It’s best to monitor spring crops for early signs of flowering. If plants begin to bolt, harvest immediately to prevent total loss of the crop. Fall crops can often be held in the garden until needed and remain usable even after frosts and light freezes. To harvest, use a knife to cut the plant at ground level.

Whenever possible, plan to harvest bok choy in usable amounts, as it has a much shorter shelf life and is more difficult to preserve than other members of the cabbage family. When stored unwashed in a plastic bag, bok choy lasts about 3 to 4 days in the refrigerator.

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Published March 31, 2021, 10:00 AM

There are over 400 different types of cabbages available around the world, each with a distinct set of characteristics. Among these varieties is the bok choy or Chinese cabbage. It was once limited to Chinese restaurants and meals but nowadays, it’s enjoyed by people everywhere and can even be seen growing in several backyards or urban gardens.

Erlinda Manganti, a stay-at-home mom, is one urban gardener who grows bok choy as a way to provide her family with fresh food and lessen their costs from buying vegetables in the market.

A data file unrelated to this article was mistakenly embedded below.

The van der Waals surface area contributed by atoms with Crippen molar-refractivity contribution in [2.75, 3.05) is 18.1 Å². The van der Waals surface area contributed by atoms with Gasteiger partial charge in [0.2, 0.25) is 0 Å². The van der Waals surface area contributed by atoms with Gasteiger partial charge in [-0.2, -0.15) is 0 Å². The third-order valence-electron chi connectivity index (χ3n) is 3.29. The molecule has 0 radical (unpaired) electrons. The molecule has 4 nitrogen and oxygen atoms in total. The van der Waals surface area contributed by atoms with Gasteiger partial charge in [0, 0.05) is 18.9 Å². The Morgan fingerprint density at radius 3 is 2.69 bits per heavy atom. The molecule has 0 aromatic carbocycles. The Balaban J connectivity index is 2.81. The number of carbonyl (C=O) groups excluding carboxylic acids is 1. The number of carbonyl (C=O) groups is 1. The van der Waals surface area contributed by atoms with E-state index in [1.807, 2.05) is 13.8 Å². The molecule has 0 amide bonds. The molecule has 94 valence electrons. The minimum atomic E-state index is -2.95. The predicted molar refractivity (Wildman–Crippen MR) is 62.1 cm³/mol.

“Lumaki talaga ako sa probinsya kaya mahilig kaming maghalaman. It’s a passion. At the same time, gusto namin makatipid at mabawasan ang gastos sa pagkain lalo na nung panahon ng pandemic. Malaki ang natulong ng garden namin sa pang-araw-araw na pagkain,” she said. (I grew up in the province which is why I’m interested in planting. It’s a passion. At the same time, we wanted to save up and cut costs on food especially during this pandemic. The garden helped a lot with our daily consumption.)

Growing up in the province, Manganti always had an inclination for growing plants. Now, she started an urban garden to feed her family and cut costs from buying produce in the market.

The stay-home-mom started her garden from kitchen scraps. Once her plants started to bear fruit or be ready for harvesting, she sold some, and the money earned from this was used to buy other vegetable seeds and loam soil to further her gardening efforts.

Presently, the stay-at-home mom grows a variety of vegetables such as ampalaya, eggplant, lettuce, arugula, and more. She also grows mulberry and butterfly pea which she and her family use for tea.

Aside from bok choy, Manganti also grows other vegetables in her urban garden.

Among all these other vegetables, Manganti also grows bok choy and managed to harvest a good amount of it during the previous season.

How she grew bok choy